9. Be Not Afraid!

Later that night, Pope John Paul II ate dinner with the cardinals before retiring to handwrite the homily with his famous words, “Be not afraid. Open wide the doors to Christ.” 


10. Memories from one of the cardinal-electors:

In a 2011 interview with Richard Allen Greene of CNN given the year before his death, 89-year old Cardinal Luis Aponte Martínez (1922-2012), one of only five cardinal-electors from the 1978 conclave who was still alive, shared his memories of the election.

The Archbishop-Emeritus of San Juan, Puerto Rico recalled Wojtyla’s election as the most emotional moment of his life:

"We came to congratulate him, but when (Polish) Cardinal Stefan Wyszynski came to pay his respects, the pope stood up and went to him and embraced him. That for us was a terrific moment. We all cried.”

On electing a Polish pope, Cardinal Aponte noted:

"The electors were taking a chance, but they made a wonderful choice. He had suffered a good deal, he had been a prisoner of the Communists.” Aponte added that it helped his cause "that he came from a suffering country."



Cardinal Luis Aponte Martínez congratulates Pope John Paul II after his election on October 16, 1978
(Photo: Cardinal Aponte Collection)

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Enjoy this 24:50 minute video from CBS News:  “Pope John Paul II: The Surprising Election

https://youtu.be/e-neuwiRdUo


October 15, 2015 02:18
By Patti Murphy Dohn


One year later: A call to reopen the cause for canonization of Archbishop Fulton J. Sheen



“Never measure your generosity by what you give, but rather by what you have left.” 
~ Archbishop Fulton John Sheen (1895-1979)


One Year Ago Today:

My Facebook memories this morning reminded me of the sad announcement from the Diocese of Peoria, Illinois last September 3, 2014: The cause for beatification and canonization of their native son, Archbishop Fulton John Sheen, was put on indefinite suspension. The reason was a dispute between his hometown Diocese of Peoria and the Archdiocese of New York over the final resting place of Sheen’s earthly remains. 

Archbishop Sheen (1895-1979), who was the face of American Catholicism for decades before his death in 1979, is interred in the crypt under the main altar at St. Patrick’s Cathedral. He served the Archdiocese of New York as auxiliary bishop from 1951 to 1966. 

Bishop Daniel Jenky, CSC, of Sheen’s hometown of Peoria where his cause is headquartered, and who led the way for his possible canonization with the Congregation for the Causes of Saints in 2002, requested transfer to his diocesan cathedral. 

This request came after ten years of inquiry into Sheen’s life, writings, and virtue; the investigation of two alleged miracles, and the 2011 presentation of the positio by Bishop Jenky to Pope Benedict XVI who noted that he had worked with Archbishop Sheen during Vatican II.

According to the timeline of events, the Holy Father declared Archbishop Sheen to be “Venerable” on June 28, 2012. Bishop Jenky held a Mass of Thanksgiving at the Cathedral of St. Mary of the Immaculate Conception in Peoria on September 9. Archbishop Sheen had attended the cathedral school as a youth, and he received his First Holy Communion at the cathedral, where he was ordained in 1919.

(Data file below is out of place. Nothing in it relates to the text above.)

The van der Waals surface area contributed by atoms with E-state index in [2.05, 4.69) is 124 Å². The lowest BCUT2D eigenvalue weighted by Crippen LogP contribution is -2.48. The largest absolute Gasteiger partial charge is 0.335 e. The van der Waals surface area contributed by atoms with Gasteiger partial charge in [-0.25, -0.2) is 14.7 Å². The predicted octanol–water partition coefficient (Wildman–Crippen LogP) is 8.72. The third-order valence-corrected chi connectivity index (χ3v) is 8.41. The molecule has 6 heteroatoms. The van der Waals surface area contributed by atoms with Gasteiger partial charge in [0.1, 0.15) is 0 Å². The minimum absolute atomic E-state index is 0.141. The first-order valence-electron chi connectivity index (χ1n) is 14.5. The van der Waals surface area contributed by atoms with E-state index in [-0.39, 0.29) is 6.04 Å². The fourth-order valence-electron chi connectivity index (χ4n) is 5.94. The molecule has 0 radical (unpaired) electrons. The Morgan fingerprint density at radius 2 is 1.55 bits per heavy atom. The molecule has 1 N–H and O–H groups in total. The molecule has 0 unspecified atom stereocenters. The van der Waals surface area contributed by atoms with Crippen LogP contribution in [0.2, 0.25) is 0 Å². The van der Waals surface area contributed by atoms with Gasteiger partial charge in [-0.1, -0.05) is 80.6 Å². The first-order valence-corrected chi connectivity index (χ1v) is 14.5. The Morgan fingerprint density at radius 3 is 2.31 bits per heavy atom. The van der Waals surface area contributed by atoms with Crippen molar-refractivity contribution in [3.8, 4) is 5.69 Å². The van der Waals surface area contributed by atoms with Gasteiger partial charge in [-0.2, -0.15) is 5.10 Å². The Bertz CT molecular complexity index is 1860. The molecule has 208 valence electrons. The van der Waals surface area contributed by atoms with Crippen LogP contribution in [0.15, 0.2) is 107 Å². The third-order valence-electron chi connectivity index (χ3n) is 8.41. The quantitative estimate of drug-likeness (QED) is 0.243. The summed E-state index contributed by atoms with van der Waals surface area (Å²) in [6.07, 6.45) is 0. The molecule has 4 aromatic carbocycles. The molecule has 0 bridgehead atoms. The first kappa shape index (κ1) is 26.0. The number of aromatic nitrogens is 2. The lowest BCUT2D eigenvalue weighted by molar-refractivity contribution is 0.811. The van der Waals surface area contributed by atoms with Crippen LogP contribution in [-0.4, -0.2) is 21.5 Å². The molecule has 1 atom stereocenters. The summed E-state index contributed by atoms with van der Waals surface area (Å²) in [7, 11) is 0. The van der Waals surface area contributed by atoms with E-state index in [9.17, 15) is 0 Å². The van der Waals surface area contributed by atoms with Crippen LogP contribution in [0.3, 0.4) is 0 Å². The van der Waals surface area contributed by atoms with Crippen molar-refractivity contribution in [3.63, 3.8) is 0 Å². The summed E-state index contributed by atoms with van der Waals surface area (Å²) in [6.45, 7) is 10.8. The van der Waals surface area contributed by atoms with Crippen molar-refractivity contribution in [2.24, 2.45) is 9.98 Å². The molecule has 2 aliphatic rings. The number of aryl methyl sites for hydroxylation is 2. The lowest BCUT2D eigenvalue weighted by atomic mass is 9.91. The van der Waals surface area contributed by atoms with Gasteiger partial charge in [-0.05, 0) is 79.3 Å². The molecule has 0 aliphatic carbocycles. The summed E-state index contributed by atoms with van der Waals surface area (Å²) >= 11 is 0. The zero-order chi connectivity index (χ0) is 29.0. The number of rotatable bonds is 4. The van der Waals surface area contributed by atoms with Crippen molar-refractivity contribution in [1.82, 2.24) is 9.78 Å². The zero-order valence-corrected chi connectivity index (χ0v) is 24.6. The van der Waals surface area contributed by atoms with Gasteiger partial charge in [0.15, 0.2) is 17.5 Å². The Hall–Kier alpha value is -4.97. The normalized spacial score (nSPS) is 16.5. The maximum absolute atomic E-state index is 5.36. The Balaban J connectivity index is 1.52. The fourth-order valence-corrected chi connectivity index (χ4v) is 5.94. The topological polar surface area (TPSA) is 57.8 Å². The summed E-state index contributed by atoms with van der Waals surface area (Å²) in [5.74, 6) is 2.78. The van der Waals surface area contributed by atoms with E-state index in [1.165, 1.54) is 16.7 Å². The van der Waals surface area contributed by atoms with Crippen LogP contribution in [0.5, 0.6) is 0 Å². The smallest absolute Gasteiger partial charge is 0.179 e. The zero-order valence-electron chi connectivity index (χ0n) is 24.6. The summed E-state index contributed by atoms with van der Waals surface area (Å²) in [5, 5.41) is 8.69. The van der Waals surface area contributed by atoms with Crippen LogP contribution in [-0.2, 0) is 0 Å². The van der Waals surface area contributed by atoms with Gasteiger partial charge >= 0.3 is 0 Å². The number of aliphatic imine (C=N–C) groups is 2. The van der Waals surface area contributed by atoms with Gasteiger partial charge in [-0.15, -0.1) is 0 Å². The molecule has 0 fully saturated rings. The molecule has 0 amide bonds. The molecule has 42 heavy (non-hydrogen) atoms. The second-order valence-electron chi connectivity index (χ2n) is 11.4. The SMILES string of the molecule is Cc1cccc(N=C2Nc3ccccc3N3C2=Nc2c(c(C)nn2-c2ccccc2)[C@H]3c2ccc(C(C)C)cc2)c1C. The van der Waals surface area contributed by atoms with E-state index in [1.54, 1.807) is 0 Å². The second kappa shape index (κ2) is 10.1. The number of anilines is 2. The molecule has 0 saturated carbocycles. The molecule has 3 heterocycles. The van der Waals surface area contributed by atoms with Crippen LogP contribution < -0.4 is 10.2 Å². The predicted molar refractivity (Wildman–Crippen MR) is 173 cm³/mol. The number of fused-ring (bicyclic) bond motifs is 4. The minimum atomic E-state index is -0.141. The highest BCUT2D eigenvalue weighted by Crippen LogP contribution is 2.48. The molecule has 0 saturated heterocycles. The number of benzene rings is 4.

“In this Dec. 11, 2011 file photo, Peoria Bishop Daniel Jenky, center, gives a sermon next to a painting of Archbishop Fulton Sheen and the sealed box of documentation for the alleged miracle performed by Sheen, during a Mass at Cathedral of St. Mary of the Immaculate Conception in Peoria, Ill. The documents were sent to the Vatican. A bid for more than a decade to canonize the late archbishop, an Illinois native, has stalled indefinitely because the Archdiocese of New York won't release Sheen's body to the Peoria diocese as part of the process, the Peoria diocese said." (AP Photo/Journal Star, Eve Edelheit)

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Prayers that God's will be made manifest:


After the two dioceses were unable to reach an agreement or compromise on the matter, the following statement was issued on September 3, 2015, one year ago today, by the Sheen Foundation, the official promoter for canonization:

“It is with immense sadness that the Most Reverend Daniel R. Jenky, CSC, Bishop of Peoria and President of the Archbishop Fulton J. Sheen Foundation, announced today that the Cause for Sheen’s beatification and canonization has for the foreseeable future been suspended…
The Holy See expected that the remains of Venerable Sheen would be moved to Peoria where official inspection would be made and first class relics be taken. Subsequently, the Archdiocese of New York denied Bishop Jenky’s request to move the body to Peoria. After further discussion with Rome, it was decided that the Sheen Cause would now have to be relegated to the Congregation’s historic archive… 
The Bishop is heartbroken not only for his flock in Peoria but also for the many supporters of the Sheen Cause from throughout the world who have so generously supported Peoria’s efforts. It should be noted, however, that saints are always made by God not by man. Efforts for many causes have sometimes taken decades or even centuries. Bishop Jenky urges that those who support the Sheen Cause continue their prayers that God’s will be made manifest.”



The response of the Archdiocese of New York: